18 September 2011

Hope Street Feast


For the last few years, mid September has seen one of my favourite events in Liverpool, the Hope Street Feast.  Held in what is probably the second most famous street in Liverpool, it is infinitely richer in cultural gems than the ubiquitous Matthew Street.  With a cathedral at both ends, there is in the middle the Everyman Theatre (currently being rebuilt), The Philharmonic Hall, The Unity Theatre on Hope Place and LIPA.  Alongside this are a number of restaurants, all worth a visit, the Philharmonic Pub, for the toilets and my favourite pub Ye Cracke which is just off on Rice Street.  With every step down this thoroughfare you have enough history and culture to overwhelm the soul.  I dare any other city to rival it.


Enough of that, back to the feast, one of the most entertaining parts of this event is the street theatre which always raises belly laughs every few yards.




And of course, the food.  stall upon stall of street food, cheeses, breads and fruit and vegetables.




One stall which has caught my eye for the last two years is The Derimon Smokery mainly for their smoked butter which is one of the most delicious and versatile foodstuffs which has ever passed my lips.  They don't just sell butter, but smoked meats and cheeses to make you want to faint with pleasure.  They have a stall at the Farmers Market in Lark Lane and I can't recommend a visit strongly enough.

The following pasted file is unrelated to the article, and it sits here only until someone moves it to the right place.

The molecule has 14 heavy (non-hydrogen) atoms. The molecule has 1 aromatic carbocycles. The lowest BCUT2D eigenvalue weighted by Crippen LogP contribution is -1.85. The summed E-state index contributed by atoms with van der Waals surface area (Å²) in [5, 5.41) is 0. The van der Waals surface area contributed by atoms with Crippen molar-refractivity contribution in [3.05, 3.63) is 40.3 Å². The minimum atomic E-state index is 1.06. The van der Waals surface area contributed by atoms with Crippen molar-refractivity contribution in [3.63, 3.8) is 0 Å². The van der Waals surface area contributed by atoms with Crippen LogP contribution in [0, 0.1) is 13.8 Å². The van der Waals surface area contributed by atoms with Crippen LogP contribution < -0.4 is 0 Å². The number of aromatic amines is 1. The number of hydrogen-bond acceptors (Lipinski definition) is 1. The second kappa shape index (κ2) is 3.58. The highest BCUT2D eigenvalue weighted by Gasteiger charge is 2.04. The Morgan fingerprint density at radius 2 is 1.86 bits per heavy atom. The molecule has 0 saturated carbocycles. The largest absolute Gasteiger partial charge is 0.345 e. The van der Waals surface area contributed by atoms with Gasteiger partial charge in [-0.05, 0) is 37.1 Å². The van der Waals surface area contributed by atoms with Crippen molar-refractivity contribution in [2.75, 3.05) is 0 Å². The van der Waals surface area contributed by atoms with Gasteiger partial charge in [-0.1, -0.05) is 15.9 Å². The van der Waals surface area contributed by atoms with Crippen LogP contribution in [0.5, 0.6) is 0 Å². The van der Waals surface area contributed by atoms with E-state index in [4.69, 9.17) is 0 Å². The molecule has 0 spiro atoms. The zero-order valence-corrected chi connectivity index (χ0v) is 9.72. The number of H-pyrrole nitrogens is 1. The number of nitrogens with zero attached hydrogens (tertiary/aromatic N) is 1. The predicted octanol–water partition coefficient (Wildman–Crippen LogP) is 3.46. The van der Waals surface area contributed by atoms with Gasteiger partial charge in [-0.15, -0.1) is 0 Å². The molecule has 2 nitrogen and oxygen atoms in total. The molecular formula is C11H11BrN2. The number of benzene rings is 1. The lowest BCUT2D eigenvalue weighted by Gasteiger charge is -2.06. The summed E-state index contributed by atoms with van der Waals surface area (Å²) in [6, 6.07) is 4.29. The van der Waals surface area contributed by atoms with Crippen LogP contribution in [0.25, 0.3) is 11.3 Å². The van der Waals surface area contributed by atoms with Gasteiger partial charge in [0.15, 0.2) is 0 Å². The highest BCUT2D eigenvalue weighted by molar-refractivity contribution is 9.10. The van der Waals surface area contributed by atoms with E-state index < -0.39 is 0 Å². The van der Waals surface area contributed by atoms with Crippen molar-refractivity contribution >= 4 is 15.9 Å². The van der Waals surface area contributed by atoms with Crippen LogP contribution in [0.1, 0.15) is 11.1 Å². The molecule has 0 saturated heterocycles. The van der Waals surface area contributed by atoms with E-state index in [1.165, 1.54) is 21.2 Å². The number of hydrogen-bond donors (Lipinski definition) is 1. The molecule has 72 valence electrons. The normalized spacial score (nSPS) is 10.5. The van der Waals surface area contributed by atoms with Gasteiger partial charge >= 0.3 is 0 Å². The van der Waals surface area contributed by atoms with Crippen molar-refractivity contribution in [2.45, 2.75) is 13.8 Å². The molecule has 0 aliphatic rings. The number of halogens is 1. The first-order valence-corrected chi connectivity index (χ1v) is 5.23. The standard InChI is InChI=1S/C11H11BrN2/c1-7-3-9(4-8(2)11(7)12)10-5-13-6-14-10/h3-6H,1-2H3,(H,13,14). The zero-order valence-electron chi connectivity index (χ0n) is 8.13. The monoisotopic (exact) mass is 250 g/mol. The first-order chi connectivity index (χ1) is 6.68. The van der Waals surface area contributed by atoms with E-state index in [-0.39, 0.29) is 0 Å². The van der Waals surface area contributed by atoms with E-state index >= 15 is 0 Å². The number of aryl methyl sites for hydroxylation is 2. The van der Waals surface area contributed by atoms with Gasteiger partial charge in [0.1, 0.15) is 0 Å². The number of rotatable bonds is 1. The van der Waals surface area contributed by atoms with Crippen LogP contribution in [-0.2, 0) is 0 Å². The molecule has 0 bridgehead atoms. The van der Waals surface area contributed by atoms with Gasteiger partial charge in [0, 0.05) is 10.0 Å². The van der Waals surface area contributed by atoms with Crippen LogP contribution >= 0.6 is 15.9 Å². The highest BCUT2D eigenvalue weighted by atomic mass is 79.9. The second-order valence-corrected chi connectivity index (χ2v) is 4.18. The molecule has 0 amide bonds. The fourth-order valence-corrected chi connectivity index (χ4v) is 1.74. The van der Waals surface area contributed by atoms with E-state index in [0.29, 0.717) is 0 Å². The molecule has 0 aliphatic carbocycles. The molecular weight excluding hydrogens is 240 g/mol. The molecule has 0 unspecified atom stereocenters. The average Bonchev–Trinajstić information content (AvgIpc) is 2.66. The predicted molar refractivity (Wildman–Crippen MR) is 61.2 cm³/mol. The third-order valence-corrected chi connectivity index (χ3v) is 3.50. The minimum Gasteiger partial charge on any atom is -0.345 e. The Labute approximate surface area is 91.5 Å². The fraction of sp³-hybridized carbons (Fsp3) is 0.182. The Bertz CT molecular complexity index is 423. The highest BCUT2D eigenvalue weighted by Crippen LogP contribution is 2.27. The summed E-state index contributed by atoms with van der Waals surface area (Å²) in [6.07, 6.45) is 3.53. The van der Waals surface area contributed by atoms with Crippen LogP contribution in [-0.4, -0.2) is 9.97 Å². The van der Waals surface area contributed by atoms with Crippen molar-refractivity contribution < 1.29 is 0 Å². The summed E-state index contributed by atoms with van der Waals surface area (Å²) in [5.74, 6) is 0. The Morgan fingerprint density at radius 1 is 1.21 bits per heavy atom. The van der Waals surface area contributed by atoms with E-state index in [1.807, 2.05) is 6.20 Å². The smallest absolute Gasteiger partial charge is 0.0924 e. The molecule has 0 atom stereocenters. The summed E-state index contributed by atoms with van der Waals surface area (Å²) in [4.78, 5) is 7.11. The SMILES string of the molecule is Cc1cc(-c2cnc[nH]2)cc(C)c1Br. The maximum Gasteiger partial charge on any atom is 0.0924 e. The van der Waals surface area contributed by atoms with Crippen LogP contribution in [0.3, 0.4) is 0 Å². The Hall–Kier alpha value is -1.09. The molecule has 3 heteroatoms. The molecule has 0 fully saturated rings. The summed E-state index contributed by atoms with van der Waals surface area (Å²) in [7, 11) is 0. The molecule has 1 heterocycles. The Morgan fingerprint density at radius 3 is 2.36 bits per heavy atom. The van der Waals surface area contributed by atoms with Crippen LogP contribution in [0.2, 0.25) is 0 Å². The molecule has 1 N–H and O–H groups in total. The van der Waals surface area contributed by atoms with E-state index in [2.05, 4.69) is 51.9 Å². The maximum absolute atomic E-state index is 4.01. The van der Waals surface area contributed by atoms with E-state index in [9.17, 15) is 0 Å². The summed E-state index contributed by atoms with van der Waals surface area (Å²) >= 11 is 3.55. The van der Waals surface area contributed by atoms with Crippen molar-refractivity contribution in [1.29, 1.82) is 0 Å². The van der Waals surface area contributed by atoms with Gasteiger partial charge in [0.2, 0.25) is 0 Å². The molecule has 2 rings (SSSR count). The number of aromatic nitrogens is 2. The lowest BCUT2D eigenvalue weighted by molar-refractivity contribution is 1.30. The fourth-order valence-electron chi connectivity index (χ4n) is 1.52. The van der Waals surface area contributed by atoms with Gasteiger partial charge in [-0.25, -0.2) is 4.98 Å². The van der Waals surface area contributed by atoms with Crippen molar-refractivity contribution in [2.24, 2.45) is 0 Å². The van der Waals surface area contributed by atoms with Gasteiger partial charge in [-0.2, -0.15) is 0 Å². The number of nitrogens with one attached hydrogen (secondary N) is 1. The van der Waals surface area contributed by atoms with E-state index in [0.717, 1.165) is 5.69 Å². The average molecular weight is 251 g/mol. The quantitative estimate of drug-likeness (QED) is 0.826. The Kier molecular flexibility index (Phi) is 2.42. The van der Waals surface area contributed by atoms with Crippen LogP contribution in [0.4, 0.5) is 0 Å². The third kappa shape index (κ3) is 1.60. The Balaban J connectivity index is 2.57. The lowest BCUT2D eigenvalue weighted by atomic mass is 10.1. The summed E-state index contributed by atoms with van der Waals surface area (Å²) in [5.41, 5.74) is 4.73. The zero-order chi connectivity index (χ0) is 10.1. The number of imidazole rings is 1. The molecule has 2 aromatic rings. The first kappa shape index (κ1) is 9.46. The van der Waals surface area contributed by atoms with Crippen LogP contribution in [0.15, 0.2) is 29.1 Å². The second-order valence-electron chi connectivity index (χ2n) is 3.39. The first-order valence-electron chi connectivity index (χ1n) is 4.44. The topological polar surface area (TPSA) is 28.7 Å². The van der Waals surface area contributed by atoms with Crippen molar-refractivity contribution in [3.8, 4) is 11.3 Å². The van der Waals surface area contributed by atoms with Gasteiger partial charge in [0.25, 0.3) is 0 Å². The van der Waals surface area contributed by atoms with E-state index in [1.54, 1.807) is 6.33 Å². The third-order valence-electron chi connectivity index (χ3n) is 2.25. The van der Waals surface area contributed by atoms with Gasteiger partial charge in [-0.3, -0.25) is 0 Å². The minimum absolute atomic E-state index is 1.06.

And best of all is Laura's Little Bakery maker of the finest cupcakes in Liverpool, nay possibly the world, although if cupcakes aren't your thing, try the New York Cheesecake, a taste you won't regret.




And finally, what about the style on show?  Well the weather was a tad changeable so most people had dressed practically for that.  I did however, come across one example of style which put the rest of us to shame.



1 comment:

Bourbon&Pearls said...

I love the Magritte man, I wish I had a Hallowe'en party to go to, that would be my oufit!
Both my sisters are in Liverpool, dragged south by marauding Englishmen.